Clare: Hi Hannah, AKA Eves

Hannah: Hi Clare!

So why did you move to London?

To challenge myself, figure out my shit, figure out what I want to be. I moved and spent the last two years in the studio making songs. It’s all been very much about my real life and what's important to me, which is why I decided to change my music name to my actual name. That's it in a nutshell.

It’s interesting to me that you had to move away from the place you’re from to find your voice. I feel really similarly, because I worked for a couple of years for this artist Alex Da Corte, then came to Los Angeles, which really allowed me to see my strengths from a different perspective, instead of being this weirdo girl from Philadelphia.

Yeah, I feel like you can only really do that when you're thrown out of where you're from. Who you are back there starts making sense when you're not there. Was there anything that you wanted to do before you moved to LA, other than what you do now?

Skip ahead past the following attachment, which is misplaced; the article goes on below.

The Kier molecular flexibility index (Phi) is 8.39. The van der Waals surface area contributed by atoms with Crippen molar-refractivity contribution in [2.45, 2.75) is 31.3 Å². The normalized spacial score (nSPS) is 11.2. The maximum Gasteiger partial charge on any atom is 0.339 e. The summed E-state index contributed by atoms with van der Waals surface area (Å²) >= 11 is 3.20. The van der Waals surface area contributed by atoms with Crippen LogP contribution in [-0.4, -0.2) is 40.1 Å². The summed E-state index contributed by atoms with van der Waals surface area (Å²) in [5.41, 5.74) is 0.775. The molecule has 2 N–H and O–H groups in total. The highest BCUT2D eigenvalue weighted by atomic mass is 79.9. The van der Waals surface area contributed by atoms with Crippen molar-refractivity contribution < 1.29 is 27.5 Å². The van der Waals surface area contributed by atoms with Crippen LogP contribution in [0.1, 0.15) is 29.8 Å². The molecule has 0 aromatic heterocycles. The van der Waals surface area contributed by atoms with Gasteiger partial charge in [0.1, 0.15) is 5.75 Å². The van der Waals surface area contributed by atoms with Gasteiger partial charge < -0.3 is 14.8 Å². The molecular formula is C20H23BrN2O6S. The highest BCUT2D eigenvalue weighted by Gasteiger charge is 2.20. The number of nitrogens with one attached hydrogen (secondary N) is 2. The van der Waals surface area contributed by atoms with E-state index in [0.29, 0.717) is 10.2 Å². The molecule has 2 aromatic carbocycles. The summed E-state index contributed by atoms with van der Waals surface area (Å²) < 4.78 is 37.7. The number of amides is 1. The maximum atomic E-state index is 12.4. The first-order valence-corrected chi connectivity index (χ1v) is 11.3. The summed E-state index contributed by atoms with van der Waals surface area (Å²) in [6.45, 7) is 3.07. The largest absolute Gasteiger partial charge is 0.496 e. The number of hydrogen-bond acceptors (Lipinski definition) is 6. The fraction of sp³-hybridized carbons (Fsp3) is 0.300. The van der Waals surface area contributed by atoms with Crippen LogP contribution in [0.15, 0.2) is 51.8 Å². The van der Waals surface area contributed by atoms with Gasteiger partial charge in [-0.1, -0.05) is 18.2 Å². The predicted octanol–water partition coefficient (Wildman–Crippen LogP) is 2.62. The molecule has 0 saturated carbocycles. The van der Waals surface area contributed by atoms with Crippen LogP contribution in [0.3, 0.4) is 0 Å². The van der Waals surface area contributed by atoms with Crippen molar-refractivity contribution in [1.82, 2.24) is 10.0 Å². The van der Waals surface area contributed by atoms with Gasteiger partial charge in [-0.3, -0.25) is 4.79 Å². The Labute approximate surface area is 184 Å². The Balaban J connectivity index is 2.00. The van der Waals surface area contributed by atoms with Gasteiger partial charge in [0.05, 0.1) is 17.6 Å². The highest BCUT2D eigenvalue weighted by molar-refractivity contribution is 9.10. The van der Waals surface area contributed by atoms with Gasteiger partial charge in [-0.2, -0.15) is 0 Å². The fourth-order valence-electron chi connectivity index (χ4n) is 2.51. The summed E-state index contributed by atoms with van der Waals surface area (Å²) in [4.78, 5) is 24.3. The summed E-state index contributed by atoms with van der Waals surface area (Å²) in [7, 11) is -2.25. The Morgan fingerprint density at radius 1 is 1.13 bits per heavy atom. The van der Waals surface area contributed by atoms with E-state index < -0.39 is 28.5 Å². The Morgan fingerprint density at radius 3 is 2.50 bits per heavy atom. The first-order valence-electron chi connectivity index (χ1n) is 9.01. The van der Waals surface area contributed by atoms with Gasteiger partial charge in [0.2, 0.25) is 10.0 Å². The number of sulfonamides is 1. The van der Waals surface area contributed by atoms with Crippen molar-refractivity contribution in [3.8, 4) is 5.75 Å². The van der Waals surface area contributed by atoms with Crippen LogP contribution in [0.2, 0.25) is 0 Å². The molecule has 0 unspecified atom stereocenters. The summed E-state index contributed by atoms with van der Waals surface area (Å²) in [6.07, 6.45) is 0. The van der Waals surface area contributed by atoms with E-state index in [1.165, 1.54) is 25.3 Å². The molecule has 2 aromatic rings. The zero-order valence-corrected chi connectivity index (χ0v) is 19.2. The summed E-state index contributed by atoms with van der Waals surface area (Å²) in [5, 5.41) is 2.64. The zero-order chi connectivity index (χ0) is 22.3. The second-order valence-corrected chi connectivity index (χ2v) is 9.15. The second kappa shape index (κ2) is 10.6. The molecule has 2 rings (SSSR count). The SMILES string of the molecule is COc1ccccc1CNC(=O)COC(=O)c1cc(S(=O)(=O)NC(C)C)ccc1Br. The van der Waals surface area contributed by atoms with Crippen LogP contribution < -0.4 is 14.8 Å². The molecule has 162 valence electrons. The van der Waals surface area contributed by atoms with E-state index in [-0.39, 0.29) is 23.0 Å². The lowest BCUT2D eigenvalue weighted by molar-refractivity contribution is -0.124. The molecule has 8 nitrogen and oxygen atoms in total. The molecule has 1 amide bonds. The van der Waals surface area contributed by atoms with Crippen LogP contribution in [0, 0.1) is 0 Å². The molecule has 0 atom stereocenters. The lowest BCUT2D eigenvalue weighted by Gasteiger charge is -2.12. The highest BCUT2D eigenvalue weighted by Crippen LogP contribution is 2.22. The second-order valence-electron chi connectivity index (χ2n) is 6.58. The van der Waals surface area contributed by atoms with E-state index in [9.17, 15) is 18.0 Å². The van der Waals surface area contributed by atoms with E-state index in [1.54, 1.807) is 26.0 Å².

When I was younger I had a much more narrow view of what I could be, there were certain things that I wouldn't allow myself to entertain being, which is kind of a sad thought in retrospect. I studied photography, but I wasn’t a tech nerd. What was inspiring to me was the personal, emotional component of capturing a photo. When I moved to LA I realised I didn't have to be one thing. I think the biggest motivation and inspiration is about openness -- that freedom of courageousness of experimentation.

When we were shooting the video I was so guided by how uninhibited you were when you were directing. You were just walking around that place like you owned it, it was very infectious and it definitely helped me with my performance in the video. I've never seen someone work like that before. You were just shouting at me! It was exactly what I needed. Do you ever battle with the whole ‘am I good enough, am I an imposter’ feeling? Because I get that every day.

Regularly. But there's enough positive reinforcement and enough of a history that it's a little bit easier for me to recall what I have done, to sort of flip the script and be like no -- you're worthy of this. But that shit is real. It's so normal to have some cognitive dissonance, two voices, one being like 'you suck!' and one being like 'you're the shit!’ I think that’s part of being an artist. There's a great meme about having complete narcissism and crippling self doubt in tandem. I think another factor is that there's only so much time. That's a huge inspiration, and an existentially rich component of art making.